The silly gamesmanship continued when Florida told its visitors the only shoot-around time on the game court was Saturday was 6:30 a.m.

The league imposed no sanctions, but it has to be addressed, if not publicly, for future applications.

Whatever the scouts saw and the early Saturday wakeup didn’t help at first.

 The State defense was on lockdown and the home team in front of a skimpy crowd of 1,300 shot 26 percent for the opening half. Then Florida found some solace when State started rotating reserves and cut into the double-digit lead.l

State survived, 76-70. They held Florida’s league-best scoring average to minus 16.

Morgan William scored a season-high 21 and the Bulldogs had their ninth straight win and are the first in the basketball sorority to 14 wins.

 Florida, avoiding ranked teams until now, had won 12 straight.

With William proving Schaefer has options, he said: “We’re not one-dimensional. (Victoria Vivians), that’s our best player and she has a bad night and we still put 76 points on the board. It speaks volumes about our team.”

Vivians finished with 14 points on 4-of-20 from the field. The last time she struggled that badly, the Bulldogs had their only loss, at then-No. 6 Texas a month ago.

“Coach tells me how it is,” William said. “Don’t take it personal. Just got to do it. That’s what I’ve been doing: stepping up for my teammates. I’ve got to play my role and that’s to be another scorer.” She had none of her side’s final 10.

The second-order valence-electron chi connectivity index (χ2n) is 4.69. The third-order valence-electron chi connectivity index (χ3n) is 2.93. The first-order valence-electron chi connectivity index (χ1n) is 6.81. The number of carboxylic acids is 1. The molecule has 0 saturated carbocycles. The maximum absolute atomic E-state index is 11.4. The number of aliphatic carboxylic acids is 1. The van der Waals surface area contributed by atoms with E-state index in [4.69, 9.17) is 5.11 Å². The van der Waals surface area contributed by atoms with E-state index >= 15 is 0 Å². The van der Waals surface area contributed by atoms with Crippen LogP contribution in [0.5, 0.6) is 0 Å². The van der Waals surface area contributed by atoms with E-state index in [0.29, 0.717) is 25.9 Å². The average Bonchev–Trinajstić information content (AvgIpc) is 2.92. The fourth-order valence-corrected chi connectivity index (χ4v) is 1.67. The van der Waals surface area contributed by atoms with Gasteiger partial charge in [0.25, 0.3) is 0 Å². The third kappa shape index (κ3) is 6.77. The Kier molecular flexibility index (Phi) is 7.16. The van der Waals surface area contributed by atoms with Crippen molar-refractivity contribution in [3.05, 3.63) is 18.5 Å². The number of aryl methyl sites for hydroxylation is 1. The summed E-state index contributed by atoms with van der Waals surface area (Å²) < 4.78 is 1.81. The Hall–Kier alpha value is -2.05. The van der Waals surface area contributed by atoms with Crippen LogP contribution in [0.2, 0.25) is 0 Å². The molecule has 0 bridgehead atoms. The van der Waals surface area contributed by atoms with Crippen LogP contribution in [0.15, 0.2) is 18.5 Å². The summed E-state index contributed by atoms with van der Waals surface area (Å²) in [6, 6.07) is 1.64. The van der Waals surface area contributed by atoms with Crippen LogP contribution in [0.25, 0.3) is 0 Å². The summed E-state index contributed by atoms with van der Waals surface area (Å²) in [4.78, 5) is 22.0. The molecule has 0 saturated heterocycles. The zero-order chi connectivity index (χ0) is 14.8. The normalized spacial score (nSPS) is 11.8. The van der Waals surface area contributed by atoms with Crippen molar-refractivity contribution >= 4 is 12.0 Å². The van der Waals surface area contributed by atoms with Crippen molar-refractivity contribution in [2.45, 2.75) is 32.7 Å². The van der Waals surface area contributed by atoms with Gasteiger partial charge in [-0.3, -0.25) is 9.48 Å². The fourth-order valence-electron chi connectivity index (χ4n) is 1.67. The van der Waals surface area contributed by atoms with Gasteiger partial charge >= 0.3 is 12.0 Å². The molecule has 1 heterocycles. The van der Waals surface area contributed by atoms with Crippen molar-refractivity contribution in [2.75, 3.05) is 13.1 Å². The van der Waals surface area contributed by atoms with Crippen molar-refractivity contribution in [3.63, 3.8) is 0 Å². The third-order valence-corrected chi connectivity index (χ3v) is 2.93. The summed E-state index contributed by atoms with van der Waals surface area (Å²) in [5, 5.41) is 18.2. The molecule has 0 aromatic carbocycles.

Breanna Richardson with 11, and Dominique Dillingham, 10, showed the scoring balance.

And the defense forced 32 turnovers, 20 in the opening half when State took control.

As for the shenanigans and drama from Florida, Schaefer said:  ”Our kids are tough,” he observed. “It’s just what they gave us. Home-court advantage? No big deal. I’m so dang proud of them and how hard they played and their mentality and their approach and them being a pro.”

*No. 2 South Carolina vs. Arkansas: The league’s best so far dominated its homecourt for the 41st straight as the paper lion from last season showed up and got waxed for the Gamecocks’ 13-0 start.